its fragrance of sunlight suggesting other fruit,
things that swim, blue-green mists of a wave
as it limns hard sand—or sun-baked skin.
You can’t ask me to blame the menu, or
the vintage wine. I always leave that choice
to you, trust it will be an exquisite pairing.
Don’t say it’s because of the thousands of words
we’ve used, written down alone, whispered
to ourselves—to each other, under the wide
light-pricked night, more often, an ebony canopy
of dark melodies stretched out between us.
It’s not due to the emanations of the same
luminaries we see, from opposite directions,
presiding over the miles. Say instead, it is because
we were once, long ago, mysteriously tuned together,
taut strings bowed by silver moonlight—that we
played a rare music left behind in Eden
before anyone had the slightest idea
of what it was possible to lose.
Musings in Winter: Hunter S. Thompson
From the Music Archives – Part I of III: Elvis
22 February 1956 – “Heartbreak Hotel” becomes the first of Elvis Presley’s songs to make the Billboard Top 10 list.
Musings in Winter: Terry Pratchett
“There are, it has been said, two types of people in the world. There are those who, when presented with a glass that is exactly half full, say: this glass is half full. And then there are those who say: this glass is half empty.
The world belongs, however, to those who can look at the glass and say: What’s up with this glass? Excuse me? Excuse me? This is my glass? I don’t think so. My glass was full! And it was a bigger glass! Who’s been pinching my beer?
And at the other end of the bar the world is full of the other type of person, who has a broken glass, or a glass that has been carelessly knocked over (usually by one of the people calling for a larger glass) or who had no glass at all, because he was at the back of the crowd and had failed to catch the barman’s eye. ”
Musings in Winter: Robert W. Chambers
“Under the tossing ocean the voice of the waters was in my ears—a low, sweet voice, intimate, mysterious. Through singing foam and broad, green, glassy depths, by whispering sandy channels atrail with sea-weed, and on, on, out into the vague, cool sea, I sped, rising to the top, sinking, gliding. Then at last I flung myself out of water, hands raised, and the clamor of the gulls filled my ears.”
From the Music Archives – Part II of III: The Beatles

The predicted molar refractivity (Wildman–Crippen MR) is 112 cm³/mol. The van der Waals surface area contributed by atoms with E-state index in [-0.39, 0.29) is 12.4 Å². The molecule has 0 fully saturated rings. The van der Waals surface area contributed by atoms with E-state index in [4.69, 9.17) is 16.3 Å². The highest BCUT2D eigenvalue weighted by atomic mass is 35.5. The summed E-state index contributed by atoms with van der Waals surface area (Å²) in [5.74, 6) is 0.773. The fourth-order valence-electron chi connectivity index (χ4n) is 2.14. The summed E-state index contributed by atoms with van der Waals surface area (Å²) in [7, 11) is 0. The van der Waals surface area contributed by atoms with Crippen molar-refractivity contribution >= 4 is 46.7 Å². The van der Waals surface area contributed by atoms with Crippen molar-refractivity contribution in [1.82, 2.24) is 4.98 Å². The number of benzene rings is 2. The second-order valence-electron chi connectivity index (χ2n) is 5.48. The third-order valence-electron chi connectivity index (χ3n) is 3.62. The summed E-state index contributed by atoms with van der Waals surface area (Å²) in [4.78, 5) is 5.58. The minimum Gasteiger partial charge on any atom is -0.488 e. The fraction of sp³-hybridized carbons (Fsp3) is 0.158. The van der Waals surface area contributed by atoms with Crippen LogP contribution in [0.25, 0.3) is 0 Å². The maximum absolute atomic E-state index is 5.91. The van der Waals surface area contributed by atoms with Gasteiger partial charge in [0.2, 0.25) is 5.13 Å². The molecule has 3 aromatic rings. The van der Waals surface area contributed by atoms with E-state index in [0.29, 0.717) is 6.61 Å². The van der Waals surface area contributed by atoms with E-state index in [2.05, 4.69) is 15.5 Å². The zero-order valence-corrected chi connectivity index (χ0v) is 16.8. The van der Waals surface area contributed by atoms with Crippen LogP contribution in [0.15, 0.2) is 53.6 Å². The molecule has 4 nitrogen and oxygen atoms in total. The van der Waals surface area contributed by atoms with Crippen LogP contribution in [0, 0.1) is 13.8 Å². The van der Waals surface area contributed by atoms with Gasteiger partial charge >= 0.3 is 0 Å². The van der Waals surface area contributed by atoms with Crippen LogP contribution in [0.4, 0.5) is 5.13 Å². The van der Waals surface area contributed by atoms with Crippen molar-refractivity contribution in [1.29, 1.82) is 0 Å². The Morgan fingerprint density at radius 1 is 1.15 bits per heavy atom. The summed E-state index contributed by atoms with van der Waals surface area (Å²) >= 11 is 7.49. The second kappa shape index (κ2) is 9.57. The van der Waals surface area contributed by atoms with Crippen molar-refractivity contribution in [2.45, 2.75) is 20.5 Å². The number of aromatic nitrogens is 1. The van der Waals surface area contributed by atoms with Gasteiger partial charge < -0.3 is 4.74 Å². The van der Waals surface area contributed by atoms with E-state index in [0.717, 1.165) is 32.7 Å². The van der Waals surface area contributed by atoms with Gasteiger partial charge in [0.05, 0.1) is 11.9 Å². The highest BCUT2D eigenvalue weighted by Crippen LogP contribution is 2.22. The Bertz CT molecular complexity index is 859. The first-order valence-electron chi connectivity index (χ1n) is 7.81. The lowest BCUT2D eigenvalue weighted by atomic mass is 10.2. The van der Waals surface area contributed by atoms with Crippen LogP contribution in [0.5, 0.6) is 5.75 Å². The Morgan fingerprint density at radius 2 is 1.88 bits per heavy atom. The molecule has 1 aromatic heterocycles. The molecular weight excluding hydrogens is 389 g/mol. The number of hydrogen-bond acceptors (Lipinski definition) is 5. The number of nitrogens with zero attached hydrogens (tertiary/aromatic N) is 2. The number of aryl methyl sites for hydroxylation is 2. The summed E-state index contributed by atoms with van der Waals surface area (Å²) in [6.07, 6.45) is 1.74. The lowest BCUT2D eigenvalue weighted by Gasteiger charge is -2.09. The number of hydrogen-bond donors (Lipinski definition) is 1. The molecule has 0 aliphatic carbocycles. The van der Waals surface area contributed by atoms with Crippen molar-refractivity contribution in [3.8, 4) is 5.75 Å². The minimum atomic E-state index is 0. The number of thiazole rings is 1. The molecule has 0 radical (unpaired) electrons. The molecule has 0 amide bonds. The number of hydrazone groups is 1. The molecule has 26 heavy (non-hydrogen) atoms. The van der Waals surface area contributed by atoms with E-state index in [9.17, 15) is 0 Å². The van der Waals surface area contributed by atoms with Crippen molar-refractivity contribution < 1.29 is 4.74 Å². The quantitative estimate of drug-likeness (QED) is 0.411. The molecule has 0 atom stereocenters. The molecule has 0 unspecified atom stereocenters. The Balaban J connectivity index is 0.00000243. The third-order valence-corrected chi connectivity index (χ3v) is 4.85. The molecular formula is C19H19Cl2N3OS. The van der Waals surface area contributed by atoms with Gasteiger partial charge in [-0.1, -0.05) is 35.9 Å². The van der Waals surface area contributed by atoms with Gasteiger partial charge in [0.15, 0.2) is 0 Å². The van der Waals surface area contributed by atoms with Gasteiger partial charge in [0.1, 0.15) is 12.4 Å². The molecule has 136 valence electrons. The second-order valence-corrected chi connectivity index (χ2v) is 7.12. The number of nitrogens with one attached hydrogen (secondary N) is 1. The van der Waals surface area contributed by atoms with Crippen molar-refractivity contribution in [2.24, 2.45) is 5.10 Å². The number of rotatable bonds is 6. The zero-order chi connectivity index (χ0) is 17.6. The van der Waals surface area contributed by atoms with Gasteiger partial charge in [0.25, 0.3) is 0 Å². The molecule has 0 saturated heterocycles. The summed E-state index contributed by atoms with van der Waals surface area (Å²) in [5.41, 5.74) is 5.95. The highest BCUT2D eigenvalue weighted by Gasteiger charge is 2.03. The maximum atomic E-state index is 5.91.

22 February 1963 – The Beatles incorporate Northern Songs, their music publishing company.
Five years later:
Musings in Winter: Steve Maraboli
From the Music Archives – Part III of III: John Creach
Died 22 February 1994 – “Papa” John Creach, an American blues violinist who played for Jefferson Airplane, Hot Tuna, Jefferson Starship, Jefferson Starship – The Next Generation, and Steve Taylor.
Musings in Winter: Terence McKenna
“We have to create culture, don’t watch TV, don’t read magazines, don’t even listen to NPR. Create your own roadshow. The nexus of space and time where you are now is the most immediate sector of your universe, and if you’re worrying about Michael Jackson or Bill Clinton or somebody else, then you are disempowered, you’re giving it all away to icons, icons which are maintained by an electronic media so that you want to dress like X or have lips like Y. This is shit-brained, this kind of thinking. That is all cultural diversion, and what is real is you and your friends and your associations, your highs, your orgasms, your hopes, your plans, your fears. And we are told ‘no,’ we’re unimportant, we’re peripheral. ‘Get a degree, get a job, get a this, get a that.’ And then you’re a player, you don’t want to even play in that game. You want to reclaim your mind and get it out of the hands of the cultural engineers who want to turn you into a half-baked moron consuming all this trash that’s being maufactured out of the bones of a dying world.”
A Third Poem for Today
“Pelicans in December”
By J. Allyn Rosser
One can’t help admiring
their rickety grace
and old-world feathers
like seasoned boardwalk planks.
They pass in silent pairs,
as if a long time ago